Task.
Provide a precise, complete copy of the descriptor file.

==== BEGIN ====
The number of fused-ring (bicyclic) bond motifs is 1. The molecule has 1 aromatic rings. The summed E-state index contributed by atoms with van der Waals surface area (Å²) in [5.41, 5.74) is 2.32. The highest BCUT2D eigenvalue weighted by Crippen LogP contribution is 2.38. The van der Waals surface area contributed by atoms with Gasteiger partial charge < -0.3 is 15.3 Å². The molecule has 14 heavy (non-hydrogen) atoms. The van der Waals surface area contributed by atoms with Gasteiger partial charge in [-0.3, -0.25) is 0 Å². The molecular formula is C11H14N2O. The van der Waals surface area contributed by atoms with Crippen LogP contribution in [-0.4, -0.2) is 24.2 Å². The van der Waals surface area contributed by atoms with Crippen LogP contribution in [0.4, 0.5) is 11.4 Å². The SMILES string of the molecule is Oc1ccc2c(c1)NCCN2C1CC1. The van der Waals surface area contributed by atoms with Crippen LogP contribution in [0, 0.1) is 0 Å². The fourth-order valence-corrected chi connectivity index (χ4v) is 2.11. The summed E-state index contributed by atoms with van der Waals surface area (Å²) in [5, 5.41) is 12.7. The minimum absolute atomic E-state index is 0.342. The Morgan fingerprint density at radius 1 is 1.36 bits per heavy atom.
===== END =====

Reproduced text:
The number of fused-ring (bicyclic) bond motifs is 1. The molecule has 1 aromatic rings. The summed E-state index contributed by atoms with van der Waals surface area (Å²) in [5.41, 5.74) is 2.32. The highest BCUT2D eigenvalue weighted by Crippen LogP contribution is 2.38. The van der Waals surface area contributed by atoms with Gasteiger partial charge < -0.3 is 15.3 Å². The molecule has 14 heavy (non-hydrogen) atoms. The van der Waals surface area contributed by atoms with Gasteiger partial charge in [-0.3, -0.25) is 0 Å². The molecular formula is C11H14N2O. The van der Waals surface area contributed by atoms with Crippen LogP contribution in [-0.4, -0.2) is 24.2 Å². The van der Waals surface area contributed by atoms with Crippen LogP contribution in [0.4, 0.5) is 11.4 Å². The SMILES string of the molecule is Oc1ccc2c(c1)NCCN2C1CC1. The van der Waals surface area contributed by atoms with Crippen LogP contribution in [0, 0.1) is 0 Å². The fourth-order valence-corrected chi connectivity index (χ4v) is 2.11. The summed E-state index contributed by atoms with van der Waals surface area (Å²) in [5, 5.41) is 12.7. The minimum absolute atomic E-state index is 0.342. The Morgan fingerprint density at radius 1 is 1.36 bits per heavy atom.